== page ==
It all begins with the previous film hits in which Baron Cohen starred and that he co-wrote: Borat: Cultural Learnings of America for Make Benefit Glorious Nation of Kazakhstan and Bruno—both of them bruising mockumentaries that involved duping unsuspecting interview subjects into dropping their guard to set in motion train wrecks of unintended (and decidedly un-PC) humor.
In those films, as well as his scripted comedy flop, Ali G in Da House, Baron Cohen developed an immersive comic persona and—taking Peter Sellers’s “the man you play begins to exist” ethos apparently to heart—stayed consummately in character for the duration of shooting and for all subsequent promotions.
This trope is by now so familiar, there has been blowback in the comedian’s homeland with such U.K. programs as The Graham Norton Show, Newsnight, The Andrew Marr Show, and The One Show declining his request to appear in General Aladeen regalia. (Baron Cohen responded to them in character, naturally, remarking: “While I am a huge admirer of state-sponsored censorship, the BBC banning me from their meager channels is an outrage. Why are they victimizing little old me?”)
As well, in February the Oscars initially banned the comedian from appearing as The Dictator on the broadcast before eventually allowing him to turn up as Aladeen on the red carpet (resulting in the Seacrest incident). But for every outlet to enforce the “interview no characters” clause, it seems that dozens of other outlets around the world are all too happy to comply.
As Aladeen, Baron Cohen appeared on NBC’s The Today Show, where he threatened Matt Lauer’s family and referred to co-host Ann Curry as Lauer’s “cleaning lady.” And earlier this month on Australia’s Wake Up With TODAY! program, the comedian (in his best Wadiyan accent) remarked that Prime Minister Julia Gillard “should have a sex change and become a woman” if she wanted to be more popular with constituents.
“There’s a sense out there of, ‘Really? This again?’ Like, Couldn’t you stop making fun of everything and just talk about your movie for a change?”
Until now, Baron Cohen’s filmic breakthroughs have largely relied on the guerrilla comedy he developed for his early '00s U.K. TV series Da Ali G Show: Borat, Bruno, and the titular suburban gangsta Ali G. But The Dictator represents Baron Cohen’s attempt to star in a more conventionally scripted narrative. In the $65 million film—which reteams Baron Cohen with director Larry Charles for a third time (after Borat and Bruno)—sociopath despot Aladeen is summoned from his fiefdom to the United States in the hopes he’ll be persuaded to embrace democracy. Once there, however, the “mad dog of Wadiya” is tortured, stripped of his signature weird beard, and replaced by an impostor (also portrayed by Baron Cohen). Then Aladeen is set loose on the mean streets of New York, where he takes up with a vegan feminist tree-hugger (Anna Faris) and...hilarity ensues.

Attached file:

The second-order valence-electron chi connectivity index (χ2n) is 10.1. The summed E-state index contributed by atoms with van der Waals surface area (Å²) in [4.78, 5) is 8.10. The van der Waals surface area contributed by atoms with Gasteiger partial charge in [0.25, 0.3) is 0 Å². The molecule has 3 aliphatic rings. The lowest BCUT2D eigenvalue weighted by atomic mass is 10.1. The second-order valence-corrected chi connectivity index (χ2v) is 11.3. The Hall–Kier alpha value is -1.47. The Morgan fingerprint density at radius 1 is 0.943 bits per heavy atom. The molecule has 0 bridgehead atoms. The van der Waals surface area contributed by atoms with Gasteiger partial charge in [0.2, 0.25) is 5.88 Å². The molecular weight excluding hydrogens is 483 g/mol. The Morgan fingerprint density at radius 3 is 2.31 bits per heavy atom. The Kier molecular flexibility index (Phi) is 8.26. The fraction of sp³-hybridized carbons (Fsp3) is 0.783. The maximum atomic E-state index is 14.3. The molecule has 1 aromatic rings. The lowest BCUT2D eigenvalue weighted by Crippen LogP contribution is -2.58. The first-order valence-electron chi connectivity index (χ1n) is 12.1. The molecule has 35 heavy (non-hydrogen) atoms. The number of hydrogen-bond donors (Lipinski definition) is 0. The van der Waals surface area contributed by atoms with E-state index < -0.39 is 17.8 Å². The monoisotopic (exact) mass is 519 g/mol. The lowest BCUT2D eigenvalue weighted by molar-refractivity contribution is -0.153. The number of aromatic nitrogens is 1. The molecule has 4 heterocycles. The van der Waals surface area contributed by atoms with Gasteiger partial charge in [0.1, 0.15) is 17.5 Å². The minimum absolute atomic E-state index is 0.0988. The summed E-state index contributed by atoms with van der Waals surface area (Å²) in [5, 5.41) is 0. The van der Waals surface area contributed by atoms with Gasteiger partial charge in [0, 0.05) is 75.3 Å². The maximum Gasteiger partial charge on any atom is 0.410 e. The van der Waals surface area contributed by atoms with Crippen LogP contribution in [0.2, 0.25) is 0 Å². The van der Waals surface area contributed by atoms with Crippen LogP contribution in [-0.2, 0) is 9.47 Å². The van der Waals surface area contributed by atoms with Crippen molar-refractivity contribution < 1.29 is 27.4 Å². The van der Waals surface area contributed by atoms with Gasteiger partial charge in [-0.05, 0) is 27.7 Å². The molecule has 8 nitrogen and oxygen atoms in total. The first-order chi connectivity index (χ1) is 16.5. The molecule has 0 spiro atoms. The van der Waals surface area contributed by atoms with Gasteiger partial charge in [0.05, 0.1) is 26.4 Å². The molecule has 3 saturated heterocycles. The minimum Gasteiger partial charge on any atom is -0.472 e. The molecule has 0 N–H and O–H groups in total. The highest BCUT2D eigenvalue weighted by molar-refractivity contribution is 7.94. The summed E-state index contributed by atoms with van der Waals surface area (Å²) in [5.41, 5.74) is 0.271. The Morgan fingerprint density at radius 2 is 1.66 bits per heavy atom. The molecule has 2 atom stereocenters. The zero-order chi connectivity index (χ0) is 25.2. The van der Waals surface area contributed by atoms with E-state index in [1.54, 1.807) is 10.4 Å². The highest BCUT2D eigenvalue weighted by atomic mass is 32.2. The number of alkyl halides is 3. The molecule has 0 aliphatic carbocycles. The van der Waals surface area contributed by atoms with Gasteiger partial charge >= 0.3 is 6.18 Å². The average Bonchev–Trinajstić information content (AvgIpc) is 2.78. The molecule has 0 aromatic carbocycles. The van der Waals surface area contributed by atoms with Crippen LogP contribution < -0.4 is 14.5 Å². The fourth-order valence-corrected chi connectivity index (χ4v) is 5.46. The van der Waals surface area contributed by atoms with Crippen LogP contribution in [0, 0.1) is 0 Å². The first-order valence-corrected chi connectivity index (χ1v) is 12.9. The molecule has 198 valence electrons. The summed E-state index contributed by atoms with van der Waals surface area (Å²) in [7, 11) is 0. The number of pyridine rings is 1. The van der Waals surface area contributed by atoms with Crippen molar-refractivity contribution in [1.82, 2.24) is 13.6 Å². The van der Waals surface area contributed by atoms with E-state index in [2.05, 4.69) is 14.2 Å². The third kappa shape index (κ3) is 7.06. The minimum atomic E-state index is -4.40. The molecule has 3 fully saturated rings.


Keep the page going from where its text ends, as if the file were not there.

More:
The Dictator will bring his promo tour Wednesday to the Cannes Film Festival, where he will hold a press conference for the movie—you guessed it—in character.
Even though prerelease tracking reports are “soft,” with moviegoers older than 30 seemingly skittish about what boundaries of taste the comedian will assault in the film, according to one high-powered Hollywood publicist working for a top firm, Baron Cohen’s insistence on working this way is still a shrewd move. “He’s such an elusive person, you can forget a real person exists and fall deeper into the character,” the source says. “That allows him to build up the character for months before the movie is released to where you feel like you know him even before you see it. Nobody else could have pulled this off.”
At the end of the Stern interview, Baron Cohen admitted having fun emerging from beneath the guise of one of his comic creations from time to time. But he cautioned comedy lovers not to get too used to the real him: “I enjoyed it. I never do it. Maybe that’ll be it. It will be an exclusive with The Howard Stern Show.”